Should Neuromuscular Blockade Be Routinely Reversed?

Should Neuromuscular Blockade Be Routinely Reversed? Purpose of review The purpose of this article is to present the consequences and incidence of residual paralysis and define solutions to reduce the risk of its occurrence. Recent findings Small degrees of residual paralysis, defined as a train-of-four (TOF) ratio < 0.9, may increase the risk of postoperative respiratory complications and influence outcomes following surgery. Routine monitoring of neuromuscular block can allow the detection of incomplete neuromuscular recovery and is an important factor in the prevention of residual paralysis. Administration of neostigmine or sugammadex to reverse residual paralysis should be based on the degree of spontaneous recovery. Sugammadex acts much faster than neostigmine and can even reverse deep levels of neuromuscular blockade. Summary Meticulous management of neuromuscular blockade, including routine reversal of the effects of muscle relaxants, is essential in avoiding residual block and associated complications. . . . Keywords Residual paralysis Neuromuscular blocking agents Neuromuscular monitoring Postoperative respiratory . . . complications Anticholinesterase agents Neostigmine Sugammadex Introduction Does Residual Paralysis Exist? Despite important advances in knowledge relating to dosing, Every physician should understand that neuromuscular monitoring, and reversal of neuromuscular blockade, the rou- blocking agents (NMBAs) do not have the same effect on all tine use of http://www.deepdyve.com/assets/images/DeepDyve-Logo-lg.png Current Anesthesiology Reports Springer Journals

Should Neuromuscular Blockade Be Routinely Reversed?

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Publisher
Springer US
Copyright
Copyright © 2018 by Springer Science+Business Media, LLC, part of Springer Nature
Subject
Medicine & Public Health; Anesthesiology; Intensive / Critical Care Medicine; Internal Medicine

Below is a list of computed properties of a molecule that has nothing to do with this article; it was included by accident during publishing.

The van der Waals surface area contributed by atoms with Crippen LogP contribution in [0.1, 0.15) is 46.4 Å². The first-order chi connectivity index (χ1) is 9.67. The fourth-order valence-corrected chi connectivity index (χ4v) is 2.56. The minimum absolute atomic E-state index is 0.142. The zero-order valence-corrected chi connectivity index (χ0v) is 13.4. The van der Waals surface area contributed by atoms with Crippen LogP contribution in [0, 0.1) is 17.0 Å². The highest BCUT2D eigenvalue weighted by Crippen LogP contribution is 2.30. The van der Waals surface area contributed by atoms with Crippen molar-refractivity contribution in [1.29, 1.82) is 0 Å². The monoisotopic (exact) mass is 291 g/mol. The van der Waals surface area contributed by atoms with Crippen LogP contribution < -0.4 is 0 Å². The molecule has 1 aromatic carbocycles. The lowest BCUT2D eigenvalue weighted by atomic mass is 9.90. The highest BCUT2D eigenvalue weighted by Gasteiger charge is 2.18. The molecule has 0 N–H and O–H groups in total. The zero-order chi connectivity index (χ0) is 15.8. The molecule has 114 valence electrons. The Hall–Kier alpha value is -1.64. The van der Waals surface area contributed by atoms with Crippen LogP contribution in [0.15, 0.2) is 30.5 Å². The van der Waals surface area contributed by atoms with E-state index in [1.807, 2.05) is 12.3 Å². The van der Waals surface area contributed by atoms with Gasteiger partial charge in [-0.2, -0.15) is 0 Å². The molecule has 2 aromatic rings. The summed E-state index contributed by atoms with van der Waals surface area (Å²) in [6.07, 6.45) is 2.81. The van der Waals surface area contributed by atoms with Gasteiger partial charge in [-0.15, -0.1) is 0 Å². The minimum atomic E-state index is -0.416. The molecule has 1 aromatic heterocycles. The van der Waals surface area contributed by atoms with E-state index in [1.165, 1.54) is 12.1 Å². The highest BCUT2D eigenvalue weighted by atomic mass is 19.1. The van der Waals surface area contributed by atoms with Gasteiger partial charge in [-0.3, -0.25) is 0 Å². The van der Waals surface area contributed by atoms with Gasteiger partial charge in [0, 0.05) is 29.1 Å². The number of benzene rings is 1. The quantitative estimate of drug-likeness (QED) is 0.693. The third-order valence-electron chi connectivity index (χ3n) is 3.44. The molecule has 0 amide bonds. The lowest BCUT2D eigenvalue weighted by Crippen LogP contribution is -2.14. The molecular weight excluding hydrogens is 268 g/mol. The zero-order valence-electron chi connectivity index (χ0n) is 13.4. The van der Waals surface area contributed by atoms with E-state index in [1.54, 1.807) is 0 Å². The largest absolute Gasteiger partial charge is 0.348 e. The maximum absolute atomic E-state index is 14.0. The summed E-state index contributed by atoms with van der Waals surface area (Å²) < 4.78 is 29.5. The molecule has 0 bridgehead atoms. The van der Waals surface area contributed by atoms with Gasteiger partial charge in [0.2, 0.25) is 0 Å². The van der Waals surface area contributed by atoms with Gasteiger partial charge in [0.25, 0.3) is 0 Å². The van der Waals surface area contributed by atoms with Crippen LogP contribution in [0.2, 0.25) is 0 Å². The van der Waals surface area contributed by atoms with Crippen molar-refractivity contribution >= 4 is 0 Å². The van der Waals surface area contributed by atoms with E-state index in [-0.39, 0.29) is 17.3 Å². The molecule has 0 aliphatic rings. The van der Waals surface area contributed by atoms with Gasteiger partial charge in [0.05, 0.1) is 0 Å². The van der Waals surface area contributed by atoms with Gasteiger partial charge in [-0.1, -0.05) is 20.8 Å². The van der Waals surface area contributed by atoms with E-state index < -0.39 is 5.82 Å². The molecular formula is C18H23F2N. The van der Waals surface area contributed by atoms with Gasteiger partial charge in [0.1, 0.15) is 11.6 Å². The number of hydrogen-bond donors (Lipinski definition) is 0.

eISSN
2167-6275
D.O.I.
10.1007/s40140-018-0263-8
Publisher site
See Article on Publisher Site

Abstract

Purpose of review The purpose of this article is to present the consequences and incidence of residual paralysis and define solutions to reduce the risk of its occurrence. Recent findings Small degrees of residual paralysis, defined as a train-of-four (TOF) ratio < 0.9, may increase the risk of postoperative respiratory complications and influence outcomes following surgery. Routine monitoring of neuromuscular block can allow the detection of incomplete neuromuscular recovery and is an important factor in the prevention of residual paralysis. Administration of neostigmine or sugammadex to reverse residual paralysis should be based on the degree of spontaneous recovery. Sugammadex acts much faster than neostigmine and can even reverse deep levels of neuromuscular blockade. Summary Meticulous management of neuromuscular blockade, including routine reversal of the effects of muscle relaxants, is essential in avoiding residual block and associated complications. . . . Keywords Residual paralysis Neuromuscular blocking agents Neuromuscular monitoring Postoperative respiratory . . . complications Anticholinesterase agents Neostigmine Sugammadex Introduction Does Residual Paralysis Exist? Despite important advances in knowledge relating to dosing, Every physician should understand that neuromuscular monitoring, and reversal of neuromuscular blockade, the rou- blocking agents (NMBAs) do not have the same effect on all tine use of

Journal

Current Anesthesiology ReportsSpringer Journals

Published: Apr 14, 2018

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